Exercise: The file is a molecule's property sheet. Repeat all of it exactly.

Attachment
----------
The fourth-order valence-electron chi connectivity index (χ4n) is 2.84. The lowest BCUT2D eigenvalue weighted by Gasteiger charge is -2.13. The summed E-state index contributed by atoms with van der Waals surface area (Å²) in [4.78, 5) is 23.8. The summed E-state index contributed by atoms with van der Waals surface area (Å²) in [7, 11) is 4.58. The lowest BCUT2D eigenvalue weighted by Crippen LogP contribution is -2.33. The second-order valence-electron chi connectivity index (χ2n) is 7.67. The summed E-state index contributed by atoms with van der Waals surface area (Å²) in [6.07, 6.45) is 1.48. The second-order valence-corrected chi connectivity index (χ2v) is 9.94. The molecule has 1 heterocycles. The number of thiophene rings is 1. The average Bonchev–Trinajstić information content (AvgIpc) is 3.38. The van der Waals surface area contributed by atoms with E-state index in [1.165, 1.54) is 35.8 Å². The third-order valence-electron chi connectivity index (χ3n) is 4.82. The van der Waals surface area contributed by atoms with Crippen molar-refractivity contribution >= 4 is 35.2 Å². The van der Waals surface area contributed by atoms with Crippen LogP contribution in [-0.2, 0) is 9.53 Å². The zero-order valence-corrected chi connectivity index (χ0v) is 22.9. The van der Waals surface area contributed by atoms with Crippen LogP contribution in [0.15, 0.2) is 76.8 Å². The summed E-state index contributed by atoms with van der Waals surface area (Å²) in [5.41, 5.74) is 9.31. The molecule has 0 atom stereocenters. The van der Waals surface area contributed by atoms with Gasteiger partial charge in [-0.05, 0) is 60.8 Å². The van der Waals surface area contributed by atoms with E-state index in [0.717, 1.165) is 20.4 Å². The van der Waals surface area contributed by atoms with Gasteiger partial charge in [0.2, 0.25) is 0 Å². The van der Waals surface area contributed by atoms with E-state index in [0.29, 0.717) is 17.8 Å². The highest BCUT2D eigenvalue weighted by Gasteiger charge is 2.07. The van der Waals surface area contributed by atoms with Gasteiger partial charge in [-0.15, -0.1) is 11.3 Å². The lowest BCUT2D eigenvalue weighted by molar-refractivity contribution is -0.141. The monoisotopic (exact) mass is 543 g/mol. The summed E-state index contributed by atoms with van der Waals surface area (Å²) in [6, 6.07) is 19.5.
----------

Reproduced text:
The fourth-order valence-electron chi connectivity index (χ4n) is 2.84. The lowest BCUT2D eigenvalue weighted by Gasteiger charge is -2.13. The summed E-state index contributed by atoms with van der Waals surface area (Å²) in [4.78, 5) is 23.8. The summed E-state index contributed by atoms with van der Waals surface area (Å²) in [7, 11) is 4.58. The lowest BCUT2D eigenvalue weighted by Crippen LogP contribution is -2.33. The second-order valence-electron chi connectivity index (χ2n) is 7.67. The summed E-state index contributed by atoms with van der Waals surface area (Å²) in [6.07, 6.45) is 1.48. The second-order valence-corrected chi connectivity index (χ2v) is 9.94. The molecule has 1 heterocycles. The number of thiophene rings is 1. The average Bonchev–Trinajstić information content (AvgIpc) is 3.38. The van der Waals surface area contributed by atoms with E-state index in [1.165, 1.54) is 35.8 Å². The third-order valence-electron chi connectivity index (χ3n) is 4.82. The van der Waals surface area contributed by atoms with Crippen molar-refractivity contribution >= 4 is 35.2 Å². The van der Waals surface area contributed by atoms with Crippen LogP contribution in [-0.2, 0) is 9.53 Å². The zero-order valence-corrected chi connectivity index (χ0v) is 22.9. The van der Waals surface area contributed by atoms with Crippen LogP contribution in [0.15, 0.2) is 76.8 Å². The summed E-state index contributed by atoms with van der Waals surface area (Å²) in [5.41, 5.74) is 9.31. The molecule has 0 atom stereocenters. The van der Waals surface area contributed by atoms with Gasteiger partial charge in [-0.05, 0) is 60.8 Å². The van der Waals surface area contributed by atoms with E-state index in [0.717, 1.165) is 20.4 Å². The van der Waals surface area contributed by atoms with Gasteiger partial charge in [0.2, 0.25) is 0 Å². The van der Waals surface area contributed by atoms with E-state index in [0.29, 0.717) is 17.8 Å². The highest BCUT2D eigenvalue weighted by Gasteiger charge is 2.07. The van der Waals surface area contributed by atoms with Gasteiger partial charge in [-0.15, -0.1) is 11.3 Å². The lowest BCUT2D eigenvalue weighted by molar-refractivity contribution is -0.141. The monoisotopic (exact) mass is 543 g/mol. The summed E-state index contributed by atoms with van der Waals surface area (Å²) in [6, 6.07) is 19.5.